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Sunday, January 26, 2020
UNITED NATIONS, Jul 6 2015 (IPS) - At the first day of the Oslo Summit on Education for Development, U.N. Secretary-General Ban Ki-moon told a personal story of his experience during the Korean War, when his family “had to run for the mountains”. He spoke of how he was able to receive textbooks because of United Nations Educational, Scientific and Cultural Organization (UNESCO).
“They taught us more than math and reading,” he said, “They taught us the meaning of global solidarity.”
Coming to the end of the 15-year effort to achieve the United Nations’ eight aspirational poverty-reduction goals named the Millennium Development Goals (MDGs), there has been some progress in achieving the second goal of universal primary education since 2000, with more girls attending school and the net enrollment rate in Sub-Saharan Africa increasing to 80 percent.
However, this progress is slow and not sufficient enough. Increasing financial aid for education in poor countries is critical to meeting this MDG, as new evidence published by UNESCO today shows there is a rising number of out-of-school children (124 million), an issue serious enough to bring hundreds of world leaders to Oslo July 6 and 7.
The leaders are hoping to mobilise more resources for reaching the MDGs and the new sustainable development goals for inclusive and quality education in countries affected by conflict, crisis and poverty.
Today’s sessions in Oslo brought together representatives of governments, organisations, businesses, academia, media, children and teachers to discuss best options, and bring a sense of urgency to the summit.
The main belief of those attending is that education is a human right and a public good, said Ms. Rasheda K. Choudhury, Vice President of the Global Campaign for Education.
Education is not a commodity, Choudhury continues, but a responsibility, and this summit is not taking place as a reminder, rather to help “rethink the strategies” being used.
The discussions highlighted the disparity in education between genders as well as minorities and marginalised groups. Education needs to be considered a life-saving investment in order for more humanitarian efforts and investments, said Hanna Persson, policy officer for gender, education and children at the European Commission’s Humanitarian Aid and Civil Protection department (ECHO), an organisation which received the Nobel Peace Prize in 2012.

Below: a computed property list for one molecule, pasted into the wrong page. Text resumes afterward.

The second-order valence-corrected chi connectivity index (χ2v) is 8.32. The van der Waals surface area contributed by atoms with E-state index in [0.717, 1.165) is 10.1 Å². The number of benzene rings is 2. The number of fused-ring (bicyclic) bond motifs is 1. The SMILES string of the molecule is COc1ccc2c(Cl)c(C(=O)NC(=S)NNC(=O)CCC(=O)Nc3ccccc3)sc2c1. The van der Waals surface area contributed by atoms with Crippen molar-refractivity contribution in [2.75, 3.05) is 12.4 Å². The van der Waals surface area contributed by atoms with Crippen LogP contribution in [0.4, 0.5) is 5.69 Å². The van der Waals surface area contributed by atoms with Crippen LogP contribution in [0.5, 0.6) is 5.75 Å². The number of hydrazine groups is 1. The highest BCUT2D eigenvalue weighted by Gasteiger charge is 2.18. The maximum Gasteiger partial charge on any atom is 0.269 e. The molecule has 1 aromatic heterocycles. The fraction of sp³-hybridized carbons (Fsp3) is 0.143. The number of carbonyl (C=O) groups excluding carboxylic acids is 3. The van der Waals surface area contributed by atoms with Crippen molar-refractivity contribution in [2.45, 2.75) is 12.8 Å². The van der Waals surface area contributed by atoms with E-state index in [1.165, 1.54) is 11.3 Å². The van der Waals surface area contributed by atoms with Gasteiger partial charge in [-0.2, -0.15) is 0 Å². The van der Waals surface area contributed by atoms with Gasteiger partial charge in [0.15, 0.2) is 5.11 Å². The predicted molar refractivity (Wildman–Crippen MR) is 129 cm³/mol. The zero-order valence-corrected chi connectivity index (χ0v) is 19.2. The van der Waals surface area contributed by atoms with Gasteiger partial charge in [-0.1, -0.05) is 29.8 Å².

According to the final MDG report, children with mothers who have a secondary education are three times more likely to survive than those without.
Urgency was placed on financing education, and the private sector was discussed as the key resource for partnerships and innovation to reach the education goals.
The United Nations Special Envoy for Global Education Gordon Brown, former Prime Minister of United Kingdom, urged countries to increase aid.
“While overseas development assistance increased by nine per cent between 2010 and 2013, aid to basic education fell by 22 per cent from 4.5billion dollars to 3.5billion dollars,” he noted in a statement.
Spending on education is 24 dollars per child in the Democratic Republic of Congo and averages 80 dollars per child across the poorest countries, while in developed countries such as Norway, U.K., and the U.S., more than 8,000 dollars per child is spent annually.
The rise in conflicts and natural disasters that have prevented children from attending school was also a main discussion topic at the summit Monday. There have not been this many displaced children since the 1940s, said the Secretary General of the Norwegian Refugee Council, Jan Egeland, yet in 2014 less than 1.7 per cent of humanitarian spending was on education.
The United Nations Secretary-General concluded the summit, “When we put every child in school, provide them with quality learning, and foster global citizenship, we will transform our future.”
Edited by Kitty Stapp
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